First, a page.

So, there you have it, the PROPER explanation of just what's going on with engines.


Last edited by Azonixmaestro; 12-23-2005 at 04:52 AM.
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Old 12-25-2005, 02:03 AM   #35
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Quote:
Originally Posted by Azonixmaestro
You might claim to know a lot, but you've just said something that, in terms of physics, is plain, no-question-about-it, simply WRONG.

Torque, or, to use the scientific term, turning moment = force x distance from fulcrum. (Fulcrum means the point about which a turning object - in this case a drive shaft - pivots.)

Power is the amount of kinetic energy produced by the engine, therefore the amount of kinetic energy wich the car has.

Basically, to use equations:

Torque:

M = F x D.

Power:

KE = 1/2 x M x Vsquared.

Incidentally, concerning these two equations, the upshot of the first one is that the greater distance from the fulcrum, the more the torque applied to the ground by your car, so technically, by fitting bigger wheels, you will give your car more torque, but this doesn't improve acceleration, because bigger wheels are heavier. However, this is partly why big wheels are good for rock crawlers, which need loads of torque but not much acceleration. The upshot of the second equation partly explains why 4-stroke engines produce more low-end power, but 2-stroke engines produce more high-end power: as you can see from the equation, where M means Mass, the more rotating mass there is the more power there is. This partly explains the low-end power of 4-strokes; they have a heavier rotating mass, because of all he valves and springs and pushrods that they have. 2-strokes are better at the high revs for the same reason: they don't have any valves, or anything like that, so they have a much smaller rotating mass, so because of momentum (which is another story altogether which i won't go into here) they can rev higher, and becaue the equation tellls us that the more V (Velocity) there is, the more power there is.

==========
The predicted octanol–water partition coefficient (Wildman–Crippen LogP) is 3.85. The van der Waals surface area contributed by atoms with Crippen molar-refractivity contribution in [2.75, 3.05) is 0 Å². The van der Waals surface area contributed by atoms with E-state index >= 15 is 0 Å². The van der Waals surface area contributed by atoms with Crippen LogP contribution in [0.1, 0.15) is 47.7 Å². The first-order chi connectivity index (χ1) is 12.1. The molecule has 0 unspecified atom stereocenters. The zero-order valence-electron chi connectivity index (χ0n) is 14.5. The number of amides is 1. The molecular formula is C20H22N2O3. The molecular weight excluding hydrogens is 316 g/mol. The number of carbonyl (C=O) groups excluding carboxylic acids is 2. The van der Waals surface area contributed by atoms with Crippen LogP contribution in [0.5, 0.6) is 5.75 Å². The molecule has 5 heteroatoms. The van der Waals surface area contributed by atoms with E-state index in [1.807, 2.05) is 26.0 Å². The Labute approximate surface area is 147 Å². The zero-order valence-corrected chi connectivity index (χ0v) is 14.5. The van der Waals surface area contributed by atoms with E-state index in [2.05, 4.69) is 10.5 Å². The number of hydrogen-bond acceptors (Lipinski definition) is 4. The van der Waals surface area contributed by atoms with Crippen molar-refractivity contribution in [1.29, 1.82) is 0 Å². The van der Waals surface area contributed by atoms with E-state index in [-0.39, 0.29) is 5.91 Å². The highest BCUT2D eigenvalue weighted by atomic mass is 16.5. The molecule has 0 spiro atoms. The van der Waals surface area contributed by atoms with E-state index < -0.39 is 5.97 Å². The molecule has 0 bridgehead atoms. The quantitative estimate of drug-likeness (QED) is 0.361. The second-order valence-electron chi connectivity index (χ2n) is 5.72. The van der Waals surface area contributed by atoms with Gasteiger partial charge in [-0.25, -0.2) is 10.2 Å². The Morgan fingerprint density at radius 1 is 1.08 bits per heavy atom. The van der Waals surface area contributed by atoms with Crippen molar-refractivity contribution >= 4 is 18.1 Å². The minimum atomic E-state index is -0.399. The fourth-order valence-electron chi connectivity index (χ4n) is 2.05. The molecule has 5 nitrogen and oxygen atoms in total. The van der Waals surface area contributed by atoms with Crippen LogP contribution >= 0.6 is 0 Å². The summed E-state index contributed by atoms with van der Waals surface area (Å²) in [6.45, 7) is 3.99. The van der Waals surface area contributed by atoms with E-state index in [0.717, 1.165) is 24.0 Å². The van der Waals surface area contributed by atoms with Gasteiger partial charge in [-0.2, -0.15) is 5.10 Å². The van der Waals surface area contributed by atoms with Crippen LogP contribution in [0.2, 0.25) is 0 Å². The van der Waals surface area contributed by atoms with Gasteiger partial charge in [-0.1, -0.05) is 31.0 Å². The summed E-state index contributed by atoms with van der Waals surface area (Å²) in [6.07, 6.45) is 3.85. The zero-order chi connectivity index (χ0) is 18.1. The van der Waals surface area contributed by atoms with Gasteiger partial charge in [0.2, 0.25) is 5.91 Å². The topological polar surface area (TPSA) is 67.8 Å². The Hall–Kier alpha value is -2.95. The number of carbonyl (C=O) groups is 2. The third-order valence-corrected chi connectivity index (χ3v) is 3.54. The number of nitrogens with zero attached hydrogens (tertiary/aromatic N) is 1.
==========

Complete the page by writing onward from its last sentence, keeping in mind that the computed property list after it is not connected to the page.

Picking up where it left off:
This isn't actually the full story, but it is the basic reasons why 2-strokes and 4-strokes are different. The part that I havn't gone into is the chemistry of fuel consumption, and efficient burning of fuel. You probably don't want me to go on about Hydrocarbons for dozens of lines, so let's just leave it at that, eh?

So, there you have it, the PROPER explanation of just what's going on with engines.

Torque = rotational force (for example one lb/ft is equal to the force of one pound applied one foot from the axis of rotation)

Power = the rate at which work is done (work is the ability to move an object that has mass)

What are your qualifications? I'm no expert, but I've never seen the equation Mass = Force x Distance. Maybe you are reffering to Work = Mass x Distance or maybe Force = Mass x Acceleration.


The reason why a car with smaller wheels accelerates faster has nothing to do with weight, but because the final drive ratio is higher. For each complete cycle of the engine, you have to move the car a shorter distance (the circumference of the tire) with the smaller wheels.

Your argument about applying more torque with the bigger wheels is flawed because you're looking at the system backwards. Try turning a nut with a longer wrench, and it will be much easier to turn. But in the case of a wheel, the force isnt being applied TO the fulcrum (the nut in my example), it is comming FROM it. Think of it like this: you're standing in place holding a pole, on the end of that pole is a 10kg weight. Will it be easier for you to pivot about your position with a shorter pole or a longer one? The length of the pole represents the radius of a tire.